"On that wicket, you needed a really big score in the first innings," he added. "Bangladesh needed a bigger score if they wanted to win the game, and they will learn from that experience that 400 wasn't good enough. But the fight that they showed here and at Chittagong has surprised us all and it bodes well for their future."

Andrew Miller is UK editor of Cricinfo. Go to http://twitter.com/miller_cricket to follow him on Twitter through the England tour of Bangladesh.

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Posted by Jipster on (March 28, 2010, 17:11 GMT)

Quoted from the BD captain - "and I've hardly ever faced a situation like this. It was a new experience for us, but hopefully we will learn from it. ". I know there are mixed feelings amongst the BD supporters, but as an Englishman, the above quote does sum it up in my opinion. BD has some serious talent, but there are still problems. I think Siddo has done a great job with your team, but there is still a lot to do - I personally think BD IS improving, but the team needs, more than anything, to get it into their heads that Test cricket isn't 1 day cricket. Tamim WILL be a world name in the game - that man is very good, but the heart and sould of cricket is 5 day Test matches. BD went to 5 days in both tests, which IS a huge improvement from the last time ENG played them, but now Bangladesh needs to KEEP that in their heads, because 1 series is just 1 series. They have to do that in EVERY test, and in EVERY country. BD are Tigers, don't give up your faith in your team. Regards from ENG.

Posted by Jipster on (March 28, 2010, 14:32 GMT)

Quoted from the BD captain - "and I've hardly ever faced a situation like this. It was a new experience for us, but hopefully we will learn from it. ". I know there are mixed feelings amongst the BD supporters, but as an Englishman, the above quote does sum it up in my opinion. BD has some serious talent, but there are still problems. I think Siddo has done a great job with your team, but there is still a lot to do - I personally think BD IS improving, but the team needs, more than anything, to get it into their heads that Test cricket isn't 1 day cricket. Tamim WILL be a world name in the game - that man is very good, but the heart and sould of cricket is 5 day Test matches. BD went to 5 days in both tests, which IS a huge improvement from the last time ENG played them, but now Bangladesh needs to KEEP that in their heads, because 1 series is just 1 series. They have to do that in EVERY test, and in EVERY country. BD are Tigers, don't give up your faith in your team. Regards from ENG.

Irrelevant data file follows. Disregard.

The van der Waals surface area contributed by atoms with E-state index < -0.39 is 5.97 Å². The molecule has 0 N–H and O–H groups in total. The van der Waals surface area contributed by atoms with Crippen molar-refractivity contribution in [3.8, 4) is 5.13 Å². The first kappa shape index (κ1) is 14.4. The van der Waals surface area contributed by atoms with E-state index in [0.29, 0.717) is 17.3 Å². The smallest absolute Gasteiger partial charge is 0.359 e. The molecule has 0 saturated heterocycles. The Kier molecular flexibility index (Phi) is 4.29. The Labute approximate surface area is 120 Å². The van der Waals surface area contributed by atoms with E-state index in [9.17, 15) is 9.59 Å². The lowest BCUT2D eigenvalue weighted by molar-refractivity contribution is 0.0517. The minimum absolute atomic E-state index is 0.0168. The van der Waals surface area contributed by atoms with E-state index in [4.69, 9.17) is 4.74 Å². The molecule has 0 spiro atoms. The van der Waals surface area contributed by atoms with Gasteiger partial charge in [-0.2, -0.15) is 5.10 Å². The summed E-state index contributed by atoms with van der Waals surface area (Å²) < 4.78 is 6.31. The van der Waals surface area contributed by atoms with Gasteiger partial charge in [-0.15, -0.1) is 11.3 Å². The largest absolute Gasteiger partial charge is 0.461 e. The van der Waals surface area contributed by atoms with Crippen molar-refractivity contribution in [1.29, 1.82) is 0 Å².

Posted by Zeeleon on (March 27, 2010, 12:47 GMT)

Killswithch, you are right I am among the losers cuz I am a Bangladeshi. I don't like being on losing side year after year for a decade! And for your information I didn't see only the scoreboard rather almost each ball for 5 days and so I mostly did for last 10 years. A good day in the field for Bangladesh makes my day. Praising the team just for the effort is not necessarily a positive criticism. see again the caption of this article "Bangladesh ran out of steam" ..not me its the captain who said it! and he is so right. In all most all the test matches they ran out of steam. See the 2nd innings stat of Bangladesh. What they need is to understand 'Test Match' and for that matter 'Cricket'. Captain getting out of a silly shot to get his hundred where trying to survive there and succeeding could have saved the match. They had seen Inzamam, Ponting and Vettori playing against them first hand and what they have learned? Nothing. For me if you can't stand the heat, get out of the kitchen!

Posted by killswitch on (March 25, 2010, 18:52 GMT)

@ zeeleon and robert brown we have got sum bunch of loosers commenting on results but hasnt gone thru scorecards or any articles .let me ask sumt sum questions first 1 - how cum a player scores half centuries in both the test innings against eng 2- how cum a player takes 4 wickets and yet scores 49 and 96 coz after all they are all ordinary players of a very ordinary team eng has been playin test for over 100 years and ban for 10 years but still eng had to play 5 days to win agains a ban who are a very ordinary team indeed and if u not gone thru the match articles den let me remind u , with dos 3 umpiring decision given on favor of ban . eng cud hav given a ordinary team lik ban a 100 run first inngs lead . I wonder wat u wer to tell on dis ??

Posted by Zeeleon on (March 25, 2010, 14:44 GMT)

Bangladesh doesn't need experience it needs good players who can think about winning and winning only. If it was about experience alone then England and Australia would have been number 1 and 2. Despite having all the experiences West Indies team is no more a cricketing power simply because they don't have those good players anymore! Imagine West Indies media and fans waiting for their team to gain experience and asking for more international exposure to ICC and saying they are 'improving' and gaining 'experience after every match they lose!